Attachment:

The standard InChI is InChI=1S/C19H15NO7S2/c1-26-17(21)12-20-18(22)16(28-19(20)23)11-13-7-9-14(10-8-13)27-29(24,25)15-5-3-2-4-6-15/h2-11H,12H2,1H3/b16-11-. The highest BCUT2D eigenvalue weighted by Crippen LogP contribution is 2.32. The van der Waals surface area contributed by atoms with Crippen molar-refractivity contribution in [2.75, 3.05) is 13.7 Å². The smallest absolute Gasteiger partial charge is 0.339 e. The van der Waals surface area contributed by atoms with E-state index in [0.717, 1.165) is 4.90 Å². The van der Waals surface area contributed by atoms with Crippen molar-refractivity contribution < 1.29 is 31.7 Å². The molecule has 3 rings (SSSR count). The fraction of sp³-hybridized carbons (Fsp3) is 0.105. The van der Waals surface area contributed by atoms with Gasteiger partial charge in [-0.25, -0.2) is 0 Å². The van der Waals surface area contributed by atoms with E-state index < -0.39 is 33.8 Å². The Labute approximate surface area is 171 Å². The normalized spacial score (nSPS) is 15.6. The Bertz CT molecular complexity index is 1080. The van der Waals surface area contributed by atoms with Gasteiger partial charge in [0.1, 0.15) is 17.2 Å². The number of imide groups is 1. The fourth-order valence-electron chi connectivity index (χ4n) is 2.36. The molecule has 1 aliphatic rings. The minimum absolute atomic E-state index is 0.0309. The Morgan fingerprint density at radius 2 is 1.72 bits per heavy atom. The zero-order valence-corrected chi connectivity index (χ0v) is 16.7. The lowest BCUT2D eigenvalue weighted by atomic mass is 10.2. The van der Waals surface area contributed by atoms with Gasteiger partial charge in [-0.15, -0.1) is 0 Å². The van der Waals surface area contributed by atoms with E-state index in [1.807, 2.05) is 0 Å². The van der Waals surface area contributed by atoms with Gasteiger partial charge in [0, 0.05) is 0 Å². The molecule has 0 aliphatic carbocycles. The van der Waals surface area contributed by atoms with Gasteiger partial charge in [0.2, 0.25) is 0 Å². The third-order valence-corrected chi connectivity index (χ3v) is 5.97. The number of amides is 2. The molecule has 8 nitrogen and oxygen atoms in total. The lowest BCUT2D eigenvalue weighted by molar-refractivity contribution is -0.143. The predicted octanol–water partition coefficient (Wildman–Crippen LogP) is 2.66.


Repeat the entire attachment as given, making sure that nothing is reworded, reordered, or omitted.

The standard InChI is InChI=1S/C19H15NO7S2/c1-26-17(21)12-20-18(22)16(28-19(20)23)11-13-7-9-14(10-8-13)27-29(24,25)15-5-3-2-4-6-15/h2-11H,12H2,1H3/b16-11-. The highest BCUT2D eigenvalue weighted by Crippen LogP contribution is 2.32. The van der Waals surface area contributed by atoms with Crippen molar-refractivity contribution in [2.75, 3.05) is 13.7 Å². The smallest absolute Gasteiger partial charge is 0.339 e. The van der Waals surface area contributed by atoms with E-state index in [0.717, 1.165) is 4.90 Å². The van der Waals surface area contributed by atoms with Crippen molar-refractivity contribution < 1.29 is 31.7 Å². The molecule has 3 rings (SSSR count). The fraction of sp³-hybridized carbons (Fsp3) is 0.105. The van der Waals surface area contributed by atoms with Gasteiger partial charge in [-0.25, -0.2) is 0 Å². The van der Waals surface area contributed by atoms with E-state index < -0.39 is 33.8 Å². The Labute approximate surface area is 171 Å². The normalized spacial score (nSPS) is 15.6. The Bertz CT molecular complexity index is 1080. The van der Waals surface area contributed by atoms with Gasteiger partial charge in [0.1, 0.15) is 17.2 Å². The number of imide groups is 1. The fourth-order valence-electron chi connectivity index (χ4n) is 2.36. The molecule has 1 aliphatic rings. The minimum absolute atomic E-state index is 0.0309. The Morgan fingerprint density at radius 2 is 1.72 bits per heavy atom. The zero-order valence-corrected chi connectivity index (χ0v) is 16.7. The lowest BCUT2D eigenvalue weighted by atomic mass is 10.2. The van der Waals surface area contributed by atoms with Gasteiger partial charge in [-0.15, -0.1) is 0 Å². The van der Waals surface area contributed by atoms with E-state index in [1.807, 2.05) is 0 Å². The van der Waals surface area contributed by atoms with Gasteiger partial charge in [0, 0.05) is 0 Å². The molecule has 0 aliphatic carbocycles. The van der Waals surface area contributed by atoms with Gasteiger partial charge in [0.2, 0.25) is 0 Å². The third-order valence-corrected chi connectivity index (χ3v) is 5.97. The number of amides is 2. The molecule has 8 nitrogen and oxygen atoms in total. The lowest BCUT2D eigenvalue weighted by molar-refractivity contribution is -0.143. The predicted octanol–water partition coefficient (Wildman–Crippen LogP) is 2.66.